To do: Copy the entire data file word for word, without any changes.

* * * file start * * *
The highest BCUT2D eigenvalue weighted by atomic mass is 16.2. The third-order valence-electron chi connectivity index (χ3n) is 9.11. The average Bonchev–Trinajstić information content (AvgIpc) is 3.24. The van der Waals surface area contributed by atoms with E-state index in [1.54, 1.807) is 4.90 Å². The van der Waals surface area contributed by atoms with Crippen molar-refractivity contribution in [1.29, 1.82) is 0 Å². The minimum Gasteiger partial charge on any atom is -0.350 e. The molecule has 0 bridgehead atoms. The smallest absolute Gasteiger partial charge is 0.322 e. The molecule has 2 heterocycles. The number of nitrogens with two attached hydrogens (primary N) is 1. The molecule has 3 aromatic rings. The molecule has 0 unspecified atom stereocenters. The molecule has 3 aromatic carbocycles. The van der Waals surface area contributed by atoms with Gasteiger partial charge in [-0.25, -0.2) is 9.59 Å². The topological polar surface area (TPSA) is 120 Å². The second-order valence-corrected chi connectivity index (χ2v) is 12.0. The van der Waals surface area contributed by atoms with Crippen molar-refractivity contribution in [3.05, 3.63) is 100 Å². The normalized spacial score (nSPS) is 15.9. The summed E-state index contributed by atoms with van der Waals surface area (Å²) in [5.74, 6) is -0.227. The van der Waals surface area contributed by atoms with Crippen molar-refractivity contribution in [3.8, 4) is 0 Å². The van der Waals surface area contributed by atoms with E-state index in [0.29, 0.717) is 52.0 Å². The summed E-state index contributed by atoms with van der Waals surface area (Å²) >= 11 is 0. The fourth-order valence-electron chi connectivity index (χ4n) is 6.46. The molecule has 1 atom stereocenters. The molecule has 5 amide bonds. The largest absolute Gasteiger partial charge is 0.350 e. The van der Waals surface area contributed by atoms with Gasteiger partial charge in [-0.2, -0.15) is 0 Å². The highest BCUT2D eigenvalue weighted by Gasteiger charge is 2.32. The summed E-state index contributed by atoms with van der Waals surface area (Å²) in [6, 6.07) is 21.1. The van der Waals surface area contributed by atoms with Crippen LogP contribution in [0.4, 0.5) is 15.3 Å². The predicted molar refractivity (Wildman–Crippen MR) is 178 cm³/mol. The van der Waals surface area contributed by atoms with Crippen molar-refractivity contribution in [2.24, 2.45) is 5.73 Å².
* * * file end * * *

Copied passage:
The highest BCUT2D eigenvalue weighted by atomic mass is 16.2. The third-order valence-electron chi connectivity index (χ3n) is 9.11. The average Bonchev–Trinajstić information content (AvgIpc) is 3.24. The van der Waals surface area contributed by atoms with E-state index in [1.54, 1.807) is 4.90 Å². The van der Waals surface area contributed by atoms with Crippen molar-refractivity contribution in [1.29, 1.82) is 0 Å². The minimum Gasteiger partial charge on any atom is -0.350 e. The molecule has 0 bridgehead atoms. The smallest absolute Gasteiger partial charge is 0.322 e. The molecule has 2 heterocycles. The number of nitrogens with two attached hydrogens (primary N) is 1. The molecule has 3 aromatic rings. The molecule has 0 unspecified atom stereocenters. The molecule has 3 aromatic carbocycles. The van der Waals surface area contributed by atoms with Gasteiger partial charge in [-0.25, -0.2) is 9.59 Å². The topological polar surface area (TPSA) is 120 Å². The second-order valence-corrected chi connectivity index (χ2v) is 12.0. The van der Waals surface area contributed by atoms with Crippen molar-refractivity contribution in [3.05, 3.63) is 100 Å². The normalized spacial score (nSPS) is 15.9. The summed E-state index contributed by atoms with van der Waals surface area (Å²) in [5.74, 6) is -0.227. The van der Waals surface area contributed by atoms with Crippen molar-refractivity contribution in [3.8, 4) is 0 Å². The van der Waals surface area contributed by atoms with E-state index in [0.29, 0.717) is 52.0 Å². The summed E-state index contributed by atoms with van der Waals surface area (Å²) >= 11 is 0. The fourth-order valence-electron chi connectivity index (χ4n) is 6.46. The molecule has 1 atom stereocenters. The molecule has 5 amide bonds. The largest absolute Gasteiger partial charge is 0.350 e. The van der Waals surface area contributed by atoms with Gasteiger partial charge in [-0.2, -0.15) is 0 Å². The highest BCUT2D eigenvalue weighted by Gasteiger charge is 2.32. The summed E-state index contributed by atoms with van der Waals surface area (Å²) in [6, 6.07) is 21.1. The van der Waals surface area contributed by atoms with Crippen LogP contribution in [0.4, 0.5) is 15.3 Å². The predicted molar refractivity (Wildman–Crippen MR) is 178 cm³/mol. The van der Waals surface area contributed by atoms with Crippen molar-refractivity contribution in [2.24, 2.45) is 5.73 Å².